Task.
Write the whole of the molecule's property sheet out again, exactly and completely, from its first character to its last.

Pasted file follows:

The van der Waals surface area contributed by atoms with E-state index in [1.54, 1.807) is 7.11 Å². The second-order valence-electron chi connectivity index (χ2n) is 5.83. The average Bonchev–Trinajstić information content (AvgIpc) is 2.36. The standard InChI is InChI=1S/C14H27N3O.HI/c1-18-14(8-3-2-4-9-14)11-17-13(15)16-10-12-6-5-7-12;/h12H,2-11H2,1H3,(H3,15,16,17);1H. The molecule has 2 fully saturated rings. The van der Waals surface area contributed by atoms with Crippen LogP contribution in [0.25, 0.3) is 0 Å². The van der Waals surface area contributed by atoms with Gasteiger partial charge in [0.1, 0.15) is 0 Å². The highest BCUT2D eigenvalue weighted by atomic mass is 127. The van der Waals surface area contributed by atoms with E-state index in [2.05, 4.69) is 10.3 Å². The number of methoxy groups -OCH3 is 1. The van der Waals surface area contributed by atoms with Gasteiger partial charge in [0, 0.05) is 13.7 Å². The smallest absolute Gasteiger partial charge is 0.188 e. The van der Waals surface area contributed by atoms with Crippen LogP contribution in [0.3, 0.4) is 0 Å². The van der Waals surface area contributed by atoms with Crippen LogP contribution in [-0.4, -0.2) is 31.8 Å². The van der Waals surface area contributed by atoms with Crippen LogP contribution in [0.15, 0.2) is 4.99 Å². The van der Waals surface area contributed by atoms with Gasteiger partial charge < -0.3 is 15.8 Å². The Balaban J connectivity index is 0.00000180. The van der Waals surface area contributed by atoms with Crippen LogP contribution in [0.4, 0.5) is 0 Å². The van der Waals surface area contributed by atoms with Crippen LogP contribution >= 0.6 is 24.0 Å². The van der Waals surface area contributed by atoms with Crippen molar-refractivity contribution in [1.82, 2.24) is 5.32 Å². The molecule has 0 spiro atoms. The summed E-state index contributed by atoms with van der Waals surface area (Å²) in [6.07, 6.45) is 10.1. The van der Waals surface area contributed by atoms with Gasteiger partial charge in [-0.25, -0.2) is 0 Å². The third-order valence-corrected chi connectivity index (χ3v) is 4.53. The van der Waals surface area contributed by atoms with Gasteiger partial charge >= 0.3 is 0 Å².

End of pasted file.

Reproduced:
The van der Waals surface area contributed by atoms with E-state index in [1.54, 1.807) is 7.11 Å². The second-order valence-electron chi connectivity index (χ2n) is 5.83. The average Bonchev–Trinajstić information content (AvgIpc) is 2.36. The standard InChI is InChI=1S/C14H27N3O.HI/c1-18-14(8-3-2-4-9-14)11-17-13(15)16-10-12-6-5-7-12;/h12H,2-11H2,1H3,(H3,15,16,17);1H. The molecule has 2 fully saturated rings. The van der Waals surface area contributed by atoms with Crippen LogP contribution in [0.25, 0.3) is 0 Å². The van der Waals surface area contributed by atoms with Gasteiger partial charge in [0.1, 0.15) is 0 Å². The highest BCUT2D eigenvalue weighted by atomic mass is 127. The van der Waals surface area contributed by atoms with E-state index in [2.05, 4.69) is 10.3 Å². The number of methoxy groups -OCH3 is 1. The van der Waals surface area contributed by atoms with Gasteiger partial charge in [0, 0.05) is 13.7 Å². The smallest absolute Gasteiger partial charge is 0.188 e. The van der Waals surface area contributed by atoms with Crippen LogP contribution in [0.3, 0.4) is 0 Å². The van der Waals surface area contributed by atoms with Crippen LogP contribution in [-0.4, -0.2) is 31.8 Å². The van der Waals surface area contributed by atoms with Crippen LogP contribution in [0.15, 0.2) is 4.99 Å². The van der Waals surface area contributed by atoms with Gasteiger partial charge < -0.3 is 15.8 Å². The Balaban J connectivity index is 0.00000180. The van der Waals surface area contributed by atoms with Crippen LogP contribution in [0.4, 0.5) is 0 Å². The van der Waals surface area contributed by atoms with Crippen LogP contribution >= 0.6 is 24.0 Å². The van der Waals surface area contributed by atoms with Crippen molar-refractivity contribution in [1.82, 2.24) is 5.32 Å². The molecule has 0 spiro atoms. The summed E-state index contributed by atoms with van der Waals surface area (Å²) in [6.07, 6.45) is 10.1. The van der Waals surface area contributed by atoms with Gasteiger partial charge in [-0.25, -0.2) is 0 Å². The third-order valence-corrected chi connectivity index (χ3v) is 4.53. The van der Waals surface area contributed by atoms with Gasteiger partial charge >= 0.3 is 0 Å².